As I mentioned at lunch I do not believe that joining the EMS would be a palliative to the volatility of the $/£ rate. /EMS does provide some stability to parochial trading partners. However only 40 per cent of our trade is with the EC and therefore our problems have wider considerations”. [1/3/16 f13]
Her former economic adviser, Alan Walters, had returned to the US but was still receiving government papers via the Washington Embassy. We are releasing his files for 1985, which show him making a last ditch attempt by telegram to delay the entry till 1986, via a telegram sent en clair to No.10, itself an indication of how distant he now was from the making of British policy.
In the end, of course, it did not happen. Influenced perhaps in part by the head of her Policy Unit, John Redwood, who was opposed to the government’s own policy of joining when the time was right (see 26 Jun Redwood minute 6/2/2/116), MT pulled back. A shattering argument took place in a Downing Street meeting on 13 Nov when she bluntly refused to join, although most of her senior colleagues were against her, Tebbit, Brittan and Whitelaw included. [Unfortunately we do not have a copy of this meeting.] While Lawson retreated to No.10 to contemplate resignation, she went into a long-arranged interview with the Financial Times in which she repeated the government’s announced policy:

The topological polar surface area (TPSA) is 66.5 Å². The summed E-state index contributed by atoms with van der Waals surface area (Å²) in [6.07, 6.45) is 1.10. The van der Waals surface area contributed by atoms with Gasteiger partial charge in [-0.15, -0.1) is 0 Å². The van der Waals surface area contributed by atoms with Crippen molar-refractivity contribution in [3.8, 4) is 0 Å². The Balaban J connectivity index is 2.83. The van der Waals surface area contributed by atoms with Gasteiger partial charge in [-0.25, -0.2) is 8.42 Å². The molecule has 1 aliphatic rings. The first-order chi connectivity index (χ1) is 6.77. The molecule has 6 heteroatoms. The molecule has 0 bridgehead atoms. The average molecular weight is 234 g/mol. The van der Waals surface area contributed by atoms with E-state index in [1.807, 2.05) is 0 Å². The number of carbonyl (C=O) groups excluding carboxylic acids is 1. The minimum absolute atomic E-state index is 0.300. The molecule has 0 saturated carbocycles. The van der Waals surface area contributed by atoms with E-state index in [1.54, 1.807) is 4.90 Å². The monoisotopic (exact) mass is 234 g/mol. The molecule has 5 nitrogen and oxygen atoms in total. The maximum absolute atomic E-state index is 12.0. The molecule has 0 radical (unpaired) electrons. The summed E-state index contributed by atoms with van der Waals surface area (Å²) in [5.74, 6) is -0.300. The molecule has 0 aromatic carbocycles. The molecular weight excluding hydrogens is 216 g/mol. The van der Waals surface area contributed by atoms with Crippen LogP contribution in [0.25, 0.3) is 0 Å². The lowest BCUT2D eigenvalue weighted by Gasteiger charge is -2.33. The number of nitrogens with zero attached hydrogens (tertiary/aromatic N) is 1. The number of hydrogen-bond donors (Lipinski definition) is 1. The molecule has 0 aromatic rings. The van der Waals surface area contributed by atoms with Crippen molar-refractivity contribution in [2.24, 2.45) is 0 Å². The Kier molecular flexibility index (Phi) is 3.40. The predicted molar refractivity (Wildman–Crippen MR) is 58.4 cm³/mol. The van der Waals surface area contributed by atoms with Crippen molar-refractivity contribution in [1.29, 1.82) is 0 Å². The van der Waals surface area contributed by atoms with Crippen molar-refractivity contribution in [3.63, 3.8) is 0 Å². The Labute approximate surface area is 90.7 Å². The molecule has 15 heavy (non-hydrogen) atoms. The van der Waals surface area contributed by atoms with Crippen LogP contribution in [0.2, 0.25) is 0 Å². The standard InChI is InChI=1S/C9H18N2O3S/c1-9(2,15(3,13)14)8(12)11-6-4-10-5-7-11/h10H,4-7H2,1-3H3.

I think we are still sufficiently different from the European currencies to be buffetted about by some things that would not affect them and therefore I think the time is not yet ripe. We will go in one day
Pointedly, the interview transcript was sent on to the Treasury. It is no exaggeration to say that her relations with Lawson never recovered from the November episode.
Equally, it was not all bad. There were very significant economic achievements from Lawson's tenure to show by 1985 and she greatly valued him in the job. MT and Lawson attended a party to celebrate the flotation of British Telecom: notes for her unpublished speech recorded some staggering statistics about the sale and a measure of understandable pride. The share offer was the largest ever in the UK, by a factor of six. It was the largest ever in the US by a factor of four. It took the palm in Tokyo and Toronto as well. But photos of her at the event with Lawson show a less than happy couple, one must say. [6/2/2/100]